Refining Your HRV / ERV Choices

New year, new resolutions, new builds. If new HRV/ERV systems is on the top of your list, then this recap article by Gord Cooke, originally published Better Builder Article, Winter 2016, is a must read.

Please don’t blame me, but the new 2017 Ontario SB-12 Supplementary Standard for Energy Efficiency requires all Part 9 dwellings to meet the Principal Ventilation requirements with an HRV or ERV. Certainly I have been an advocate for proper balanced ventilation for over 30 years, but I think most readers will know that this specific new requirement is a natural progression. The requirement for mechanical ventilation first appeared in 1990. With recognition that ventilation without heat recovery can easily represent 15-20% of the annual energy loss of a home, it stands to reason there needs to be an energy efficiency requirement on ventilation in the same way as other house components such as furnaces, water heaters and even windows and walls are required to meet minimum energy efficiency levels.

The changes in SB-12 – 2017 should spur you to review and fine tune your HRV and ERV selections to take advantage of the hard work manufacturers have put in to provide cost effective solutions to meet the new prescriptive and performance pathways described in the code.

One significant change in the 2017 code requirements is the addition of the following words: the minimum SRE (Sensible Recovery Efficiency) required is based on a test temperature of 0°C at an air flow rate equal to the 
principle exhaust flow but need not exceed 30 L/s. 
In previous codes, an HRV or ERV efficiency could be selected at any airflow. Now it is tied to the Principle Ventilation Rate of the house. The example below should help with this. It shows the Sensible Recovery Efficiency required for Prescriptive Package A1.

If you are going to use one of the Prescriptive Packages A1 through A6, for homes in southern Ontario, you will be looking for HRVs or ERVs with an SRE of between 65% and 81%, with the most likely packages requiring a 75%. Fortunately, leading manufacturers such as vanEE and Venmar are responding quickly with cost effective units that will still fit nicely into the ever-smaller mechanical spaces builders like to provide. Actually this is something you will want to check up on, higher efficiency HRVs are by definition bigger and not all manufacturers will have choices available in compact models. The good news all HRVs or ERVs installed in Canada must be independently rated and listed by the Home Ventilating Institute (HVI). Just confirm that your HVAC contractor is able to provide you with this independent listing showing that the equipment they are installing meets code requirements.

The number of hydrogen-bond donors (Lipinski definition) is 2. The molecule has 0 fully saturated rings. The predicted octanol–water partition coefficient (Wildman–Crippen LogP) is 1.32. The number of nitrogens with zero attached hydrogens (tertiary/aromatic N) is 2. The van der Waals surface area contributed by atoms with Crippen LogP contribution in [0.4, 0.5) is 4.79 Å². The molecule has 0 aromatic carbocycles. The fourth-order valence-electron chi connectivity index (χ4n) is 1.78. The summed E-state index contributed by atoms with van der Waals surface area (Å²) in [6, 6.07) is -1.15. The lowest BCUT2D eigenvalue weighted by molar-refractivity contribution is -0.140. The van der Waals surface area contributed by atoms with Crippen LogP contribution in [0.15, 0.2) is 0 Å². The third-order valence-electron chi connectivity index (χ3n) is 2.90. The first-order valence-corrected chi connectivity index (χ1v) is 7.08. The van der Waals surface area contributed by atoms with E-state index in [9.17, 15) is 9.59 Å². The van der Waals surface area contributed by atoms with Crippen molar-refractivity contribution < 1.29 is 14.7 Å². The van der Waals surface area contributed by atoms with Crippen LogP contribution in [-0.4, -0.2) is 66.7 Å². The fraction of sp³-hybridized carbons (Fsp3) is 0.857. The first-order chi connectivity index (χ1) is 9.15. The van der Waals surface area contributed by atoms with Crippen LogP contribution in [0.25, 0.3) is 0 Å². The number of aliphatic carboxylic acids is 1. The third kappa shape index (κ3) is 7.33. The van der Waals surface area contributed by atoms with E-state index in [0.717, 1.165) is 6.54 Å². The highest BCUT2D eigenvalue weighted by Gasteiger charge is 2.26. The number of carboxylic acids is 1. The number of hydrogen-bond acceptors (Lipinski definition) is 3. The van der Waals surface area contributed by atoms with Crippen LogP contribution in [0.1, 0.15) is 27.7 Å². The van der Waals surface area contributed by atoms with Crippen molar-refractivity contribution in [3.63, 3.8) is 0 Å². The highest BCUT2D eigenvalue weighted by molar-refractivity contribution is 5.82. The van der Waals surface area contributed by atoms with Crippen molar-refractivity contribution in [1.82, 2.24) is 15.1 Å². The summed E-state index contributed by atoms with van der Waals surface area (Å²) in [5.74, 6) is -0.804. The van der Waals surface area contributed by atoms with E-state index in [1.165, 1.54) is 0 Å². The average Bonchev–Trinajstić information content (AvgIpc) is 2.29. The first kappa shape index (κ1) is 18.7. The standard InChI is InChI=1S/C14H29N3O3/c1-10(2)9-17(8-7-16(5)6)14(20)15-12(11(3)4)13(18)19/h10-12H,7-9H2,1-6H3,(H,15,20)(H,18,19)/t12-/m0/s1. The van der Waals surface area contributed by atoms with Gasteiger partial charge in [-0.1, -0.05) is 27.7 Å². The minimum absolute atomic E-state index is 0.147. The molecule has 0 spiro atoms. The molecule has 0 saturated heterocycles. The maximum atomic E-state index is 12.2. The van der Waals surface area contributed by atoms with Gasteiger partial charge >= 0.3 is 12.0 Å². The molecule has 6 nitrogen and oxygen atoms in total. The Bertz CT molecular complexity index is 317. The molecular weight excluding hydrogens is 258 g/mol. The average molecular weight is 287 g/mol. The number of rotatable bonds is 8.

Of course, more thoughtful builders may well decide to use the more flexible Performance Path options in SB-12. Using REMRate or HOT 2000 or building simply to ENERGY STAR specifications allows total flexibility in choices of efficiencies of HRVs or ERVs. For example, if you are using a 65% efficient HRV as part of your ENERGY STAR for New Homes specifications now, you can continue to use those specifications and that appliance under the 2017 code requirements. In other performance path software evaluations you will find that higher efficiency HRVs or ERVs may be more cost effective than other envelope upgrades. For example, choosing one of the new high performance HRVs or ERVs would offset or allow a builder to reduce basement insulation from R20 back down to R20 or eliminate the need for a Drain Water Heat Recovery unit. Ask your energy rater to run some comparisons for you so you can best match your selections with your building process.

I do feel inclined to ask you to tune up a few other things now that HRVs are as normal and as common as furnaces or water heaters. Its time we cleaned up a few things. Improper installation and balancing of HRVs continues to be the most common defect in ENERGY STAR and other energy programs. This despite extensive efforts by manufacturers and representatives such as ourselves to offer training and installation assistance. Here are 3 things to check in on with the HVAC contractor. I will ask you, the builders, to step up and expect to pay perhaps $30 to $50 dollars more for your installation but expect the following 3 improvements.

  1. There has been an important change to the fire ratings of insulated flexible duct. You will find that the cheapest of duct, typically characterized by a black or grey plastic outer liner can no longer meet the required flame spread ratings. As of this fall you will see that your contractor will be switching to a higher quality flex that is more durable and has an attractive metalized (silver) jacket, for just a $7-$8 more per 25’ length.
  2. Ask for better quality exterior hoods. The cheapest hoods have a plastic bird screen on the face of the duct that restricts airflow significantly. In order to get good airflow performance out of the better and better HRVs you are buying, pay $4-$5 more per hood and get one with a 1/4” mesh wire screen or better yet a sloped hood that has a proper rain-screen fitting that minimizes potential water intrusion – pictured here.
  3. Lastly, ask your HVAC contractor to partner with a leading manufacturer to have their installers regularly and repeatedly trained on how to properly balance and verify flow of the units they install. Leading manufacturers offer field experienced personnel to do this at no charge. I suggest a touch up training every 6 months or so. It can be done in the field or in their office and takes 45 minutes or less. You will benefit from fewer call backs due to window condensation and cold air complaints.

Still need some assistance in making your HRV / ERV choices? Contact us today!